Well for a bit of history:

You can imagine just considering a uniform random graph on some large number of vertices N and a number of edges δN for a parameter N. That is, of the set of all graphs with N vertices and δN edges, pick one uniformly randomly. For this you could ask, well, what do I need to crank δ up to to get a giant component? I don't happen to know the answer, but this is the simplest model I could think of, and I think the answer is known.

But

this paper says, hey, what effect might the idea of a graph growing over time have on this threshold? Their model was, every time step add a vertex, and then add an edge with probability δ. This gives you the same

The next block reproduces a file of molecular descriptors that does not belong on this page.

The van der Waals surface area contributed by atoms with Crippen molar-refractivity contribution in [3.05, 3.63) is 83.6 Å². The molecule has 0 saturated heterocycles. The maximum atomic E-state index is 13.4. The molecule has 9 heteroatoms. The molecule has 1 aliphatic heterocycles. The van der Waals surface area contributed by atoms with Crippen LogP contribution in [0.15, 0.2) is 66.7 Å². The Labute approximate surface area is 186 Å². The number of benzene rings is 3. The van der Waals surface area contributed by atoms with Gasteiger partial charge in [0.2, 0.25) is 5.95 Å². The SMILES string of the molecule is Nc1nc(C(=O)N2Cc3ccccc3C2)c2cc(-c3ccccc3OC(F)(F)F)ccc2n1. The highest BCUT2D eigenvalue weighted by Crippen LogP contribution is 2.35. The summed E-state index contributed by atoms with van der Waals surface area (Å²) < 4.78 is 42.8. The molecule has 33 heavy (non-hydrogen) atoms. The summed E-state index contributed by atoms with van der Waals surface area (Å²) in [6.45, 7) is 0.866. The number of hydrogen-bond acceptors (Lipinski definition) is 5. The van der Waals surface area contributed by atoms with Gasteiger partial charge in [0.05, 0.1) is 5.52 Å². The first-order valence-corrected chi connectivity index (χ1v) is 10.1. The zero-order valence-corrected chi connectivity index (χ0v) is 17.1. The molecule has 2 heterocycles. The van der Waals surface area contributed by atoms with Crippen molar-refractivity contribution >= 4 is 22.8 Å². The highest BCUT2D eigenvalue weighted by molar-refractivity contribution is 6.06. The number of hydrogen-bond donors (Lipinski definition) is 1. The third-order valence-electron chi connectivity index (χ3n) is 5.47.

*number* of edges as before, but it's skewed towards "older" vertices having more connections. What's the threshold here? If δ > 1/8, there is a giant component.

To make a fair comparison to an "ungrown" graph, they don't use the uniform model above, but one where the distribution of degrees of the vertices is forced to be the same. For this model, δ needs to be > 1/4 for a giant component to form.

So "grown" graphs more easily form a giant component.

So we tried to come up with a model that interpolated between these two, to see what happens to that threshold. It was pretty much Dan that figured out how to do this. Another way of phrasing the model is like this:

Generate a "grown" graph as described in the paper cited above. Now take a σ fraction of the edges, chop them in half, and randomly reattach them. If σ=0, obviously we've ended up with the model in the paper. If σ=1 then it turns out we get the "fair ungrown" model. For σ in between, we get something in between.